In the batch of readings for this week, we discovered how the digital humanities are still working toward establishing conventions of peer review and publication. Adeline Koh and Roopika Risam when working with the Journal of Digital Humanities, encountered a change in procedure, and felt singled out when the Journal requested that they submit their work for a blind external review. Among the multitude of issues surrounding this development were two key problems:
- Why hadn’t the journal been upfront about their intentions from the start?
- How could the process be blind if their materials were being regularly published through blog posts?
As Laurie Taylor wrote, these kinds of concerns emphasize the importance of “procedural justice” which incorporates the individual into the process (in this case, of peer review), and provides confidence in “consistency, accuracy, ethicality, and lack of bias…“
Former guest editor, Scott Weingart, indicates that the flexibility of the Journal’s process, and the level of unpredictability is “part of its charm” at this point—its experimental phase. Yet, this comes with issues that lead to Koh and Risam’s experience. Although I am in no way an expert on the situation, I agree with Weingart, that a set of guidelines should be issued to contributors—having something on paper can aid in putting all parties on the same level. However, this guidelines would need to include a section on changes in process of review—likelihood that something could change, notifying contributors, etc. Of course this would not solve all problems, but it would lead in the right direction.
I can hardly blame the JDH as it is essentially part of their mission statement that they are an experimental journal probing the legitimacy of speedy, digitally-published scholarly material. And, with any experiment, things are bound to breakdown from time to time. It is a serious concern, of course, as the digital humanities seek to gain clout and prove their value to those of the traditional schools of history.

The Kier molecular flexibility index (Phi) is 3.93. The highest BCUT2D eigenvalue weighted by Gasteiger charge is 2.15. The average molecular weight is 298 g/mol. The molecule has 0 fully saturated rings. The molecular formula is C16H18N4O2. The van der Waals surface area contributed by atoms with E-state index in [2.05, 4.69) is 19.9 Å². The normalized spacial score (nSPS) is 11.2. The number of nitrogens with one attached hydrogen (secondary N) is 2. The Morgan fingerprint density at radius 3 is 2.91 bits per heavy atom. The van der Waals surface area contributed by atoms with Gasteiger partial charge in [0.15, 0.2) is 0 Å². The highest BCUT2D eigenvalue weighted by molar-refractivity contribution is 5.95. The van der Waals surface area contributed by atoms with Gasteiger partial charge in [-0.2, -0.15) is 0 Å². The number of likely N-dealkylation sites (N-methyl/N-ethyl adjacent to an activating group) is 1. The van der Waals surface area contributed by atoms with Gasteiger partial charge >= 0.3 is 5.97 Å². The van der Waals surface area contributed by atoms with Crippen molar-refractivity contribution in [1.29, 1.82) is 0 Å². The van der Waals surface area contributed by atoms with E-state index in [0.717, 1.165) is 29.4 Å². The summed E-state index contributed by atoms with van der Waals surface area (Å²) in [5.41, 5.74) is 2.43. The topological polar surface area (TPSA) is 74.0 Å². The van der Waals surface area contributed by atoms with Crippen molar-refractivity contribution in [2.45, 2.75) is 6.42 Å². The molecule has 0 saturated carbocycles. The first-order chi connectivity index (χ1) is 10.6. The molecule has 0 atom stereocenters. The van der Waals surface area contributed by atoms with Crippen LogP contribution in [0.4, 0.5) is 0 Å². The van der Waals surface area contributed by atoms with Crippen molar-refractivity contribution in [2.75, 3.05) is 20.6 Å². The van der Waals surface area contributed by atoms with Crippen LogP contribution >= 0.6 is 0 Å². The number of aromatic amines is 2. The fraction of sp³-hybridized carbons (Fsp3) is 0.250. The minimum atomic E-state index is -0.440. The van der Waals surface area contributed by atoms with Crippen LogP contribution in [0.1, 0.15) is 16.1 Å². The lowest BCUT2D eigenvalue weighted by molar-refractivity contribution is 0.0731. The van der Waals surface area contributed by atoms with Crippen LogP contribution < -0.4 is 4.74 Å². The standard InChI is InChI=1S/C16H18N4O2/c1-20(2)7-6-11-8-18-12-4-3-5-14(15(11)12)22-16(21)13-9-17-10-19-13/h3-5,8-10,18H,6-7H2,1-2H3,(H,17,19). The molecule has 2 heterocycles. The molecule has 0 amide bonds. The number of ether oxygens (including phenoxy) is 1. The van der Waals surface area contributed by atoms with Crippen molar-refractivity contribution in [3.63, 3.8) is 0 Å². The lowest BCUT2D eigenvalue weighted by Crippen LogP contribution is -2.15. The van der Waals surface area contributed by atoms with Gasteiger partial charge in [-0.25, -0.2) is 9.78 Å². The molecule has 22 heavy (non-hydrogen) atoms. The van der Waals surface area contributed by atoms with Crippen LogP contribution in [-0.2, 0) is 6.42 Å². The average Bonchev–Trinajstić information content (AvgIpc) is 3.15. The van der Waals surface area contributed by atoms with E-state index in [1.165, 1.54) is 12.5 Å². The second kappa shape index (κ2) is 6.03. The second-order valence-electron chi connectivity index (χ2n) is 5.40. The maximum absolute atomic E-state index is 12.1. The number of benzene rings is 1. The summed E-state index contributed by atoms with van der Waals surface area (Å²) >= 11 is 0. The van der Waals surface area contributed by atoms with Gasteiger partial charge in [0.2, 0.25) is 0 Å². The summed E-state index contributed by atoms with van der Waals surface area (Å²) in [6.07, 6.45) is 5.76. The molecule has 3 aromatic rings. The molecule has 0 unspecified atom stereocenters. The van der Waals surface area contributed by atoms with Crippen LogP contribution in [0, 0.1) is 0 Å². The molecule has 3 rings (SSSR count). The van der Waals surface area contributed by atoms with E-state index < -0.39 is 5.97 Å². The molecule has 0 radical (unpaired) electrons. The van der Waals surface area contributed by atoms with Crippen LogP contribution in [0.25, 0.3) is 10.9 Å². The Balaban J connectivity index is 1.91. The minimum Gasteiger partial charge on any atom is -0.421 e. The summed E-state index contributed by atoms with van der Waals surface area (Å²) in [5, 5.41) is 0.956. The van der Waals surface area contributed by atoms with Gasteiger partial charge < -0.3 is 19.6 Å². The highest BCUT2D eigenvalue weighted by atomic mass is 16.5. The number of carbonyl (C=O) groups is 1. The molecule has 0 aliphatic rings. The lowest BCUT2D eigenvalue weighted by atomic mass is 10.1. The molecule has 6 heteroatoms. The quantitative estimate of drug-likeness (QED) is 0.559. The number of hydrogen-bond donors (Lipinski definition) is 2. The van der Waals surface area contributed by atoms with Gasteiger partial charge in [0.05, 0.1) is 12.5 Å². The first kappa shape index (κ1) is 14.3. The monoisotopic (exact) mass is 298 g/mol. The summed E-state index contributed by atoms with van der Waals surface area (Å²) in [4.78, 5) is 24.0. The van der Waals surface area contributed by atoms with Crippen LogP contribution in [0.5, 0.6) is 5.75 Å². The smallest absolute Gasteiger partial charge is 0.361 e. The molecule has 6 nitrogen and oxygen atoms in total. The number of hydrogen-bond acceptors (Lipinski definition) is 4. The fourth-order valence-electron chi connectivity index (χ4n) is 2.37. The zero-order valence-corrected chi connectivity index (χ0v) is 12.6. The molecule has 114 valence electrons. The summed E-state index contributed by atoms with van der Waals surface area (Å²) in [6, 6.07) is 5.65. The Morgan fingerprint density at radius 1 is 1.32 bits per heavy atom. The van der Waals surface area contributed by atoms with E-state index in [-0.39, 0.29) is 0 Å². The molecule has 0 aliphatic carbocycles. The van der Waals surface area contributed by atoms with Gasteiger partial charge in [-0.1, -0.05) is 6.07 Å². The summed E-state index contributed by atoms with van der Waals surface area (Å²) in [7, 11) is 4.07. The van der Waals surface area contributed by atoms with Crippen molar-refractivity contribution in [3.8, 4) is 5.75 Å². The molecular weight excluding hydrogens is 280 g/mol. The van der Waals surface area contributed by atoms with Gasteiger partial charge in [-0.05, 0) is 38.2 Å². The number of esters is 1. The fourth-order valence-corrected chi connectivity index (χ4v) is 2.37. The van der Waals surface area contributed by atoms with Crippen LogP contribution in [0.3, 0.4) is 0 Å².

This situation will hopefully lead to greater understanding on both sides. Contributors should be made aware that this process has yet to be perfected, and changes to the approach may occur. The Journal, thus, should make a greater effort in clarity, making their procedure transparent and understood by all parties. As far as finding a definite solution, this will hopefully put more minds to the challenge of finding new ways of getting this material published while ensuring legitimacy.
For our Air Canada project, we have a number of options from which to chose for our printing; Omeka, Lulu, and Pressbooks among them. Perhaps my understanding of the JDH’s awkward position stems from the fact that I have felt my foray into digital history this semester has been an experiment. Each week is something entirely new—new technologies, new epiphanies, new problems. I find it hard to categorically say which of these publishers would be the best for our project, but Lulu seems to me to be more user friendly. However, Shawn demonstrated at the beginning of the semester, some of the errors a different in formatting can produce for a final copy. My next gut move would be to go with Omeka, as it seems concentrated on regular updates and plug-ins, seemingly solving issues that crop up among users. (One would then have to question the costs of such things).
Although these new problems demand new ideas and solutions, we must press on and work together. Traditional, professional history, it would seem, has not yet entered the 21st century; it has resisted change. We see it the gradual separation of academics and the public. The study of Digital Humanities is trying to build something new, making academic literature new, interesting, and most of all available to intellectuals of all levels.